What was the activity?
Degree courses in the School of Engineering (SoE) are accredited by the Engineering Council (EC). This means that specific leaning outcomes, set by the EC must be achieved. In second year Mechanical Engineering Design this includes communication with a non-technical audience. Inherently all assessors within the SoE are a technical audience, so a genuine appraisal of these skills can be challenging. To facilitate this, as well as make the experience authentic, students are assessed via a ‘Design Showcase’. The use of authentic assessment enables us to interweave the essential technical and social elements of an engineering course (Guzzomi, Male and Miller, 2015). The EC also requires that students are able to create an innovative design and are able to evaluate outcomes. The module and showcase have been generated to assess all of these learning outcomes.
Clients are recruited from outside the SoE to set real-world problems for the students. Industry collaboration with academia is beneficial in the development of graduate employability skills and in creating an engaging curriculum (Aizpun, Sandino and Merideno, 2015). The clients come from a range of organisations (including the NHS and theatre companies) and backgrounds (including people with disabilities and school children). Students meet the clients at the start of the module to discuss their challenges, then design a solution in teams of five to seven. A prototype and poster of the solution is presented by each team at the Design Showcase at the end of the module.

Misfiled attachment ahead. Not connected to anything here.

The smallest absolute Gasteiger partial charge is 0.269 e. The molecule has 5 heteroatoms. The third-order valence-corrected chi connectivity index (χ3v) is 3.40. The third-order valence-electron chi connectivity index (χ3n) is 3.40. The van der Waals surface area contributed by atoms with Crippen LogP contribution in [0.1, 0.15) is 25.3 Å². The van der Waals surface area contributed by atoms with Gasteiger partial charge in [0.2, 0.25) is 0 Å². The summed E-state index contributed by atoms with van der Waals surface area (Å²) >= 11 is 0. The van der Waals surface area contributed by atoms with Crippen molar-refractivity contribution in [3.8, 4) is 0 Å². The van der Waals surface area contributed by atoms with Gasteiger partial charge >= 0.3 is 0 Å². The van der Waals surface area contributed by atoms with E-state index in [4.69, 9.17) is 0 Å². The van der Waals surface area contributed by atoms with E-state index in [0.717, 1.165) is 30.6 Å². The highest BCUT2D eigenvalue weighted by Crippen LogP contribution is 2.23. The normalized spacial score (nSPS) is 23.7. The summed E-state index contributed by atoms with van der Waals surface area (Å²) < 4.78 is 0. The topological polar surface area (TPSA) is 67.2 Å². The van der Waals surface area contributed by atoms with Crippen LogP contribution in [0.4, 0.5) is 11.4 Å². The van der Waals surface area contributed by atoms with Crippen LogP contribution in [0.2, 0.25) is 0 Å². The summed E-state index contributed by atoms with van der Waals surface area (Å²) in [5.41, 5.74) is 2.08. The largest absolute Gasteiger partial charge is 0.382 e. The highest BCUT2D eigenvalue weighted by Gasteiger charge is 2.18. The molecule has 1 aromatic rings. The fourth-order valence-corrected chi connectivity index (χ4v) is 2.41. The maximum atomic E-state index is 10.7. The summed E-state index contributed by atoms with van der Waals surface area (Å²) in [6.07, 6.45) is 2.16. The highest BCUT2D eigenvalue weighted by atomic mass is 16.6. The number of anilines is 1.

Prior to the start of the showcase students must:
- manufacture a prototype;
- provide a simplified version of their design specification;
- compare their prototype to their specification;
- produce a poster which explains their design and shows further developments they would make given increased time and budget.
The Design Showcase is visited by students, staff and the public, and student teams discuss their prototypes with visitors. All members of the public are then able to vote on their favourite projects. Our visitors are, largely, a non-technical audience and thus their votes reflect the students’ ability to communicate with them both verbally and via their posters. Part of the grade each student receives is based on their percentage of the public vote.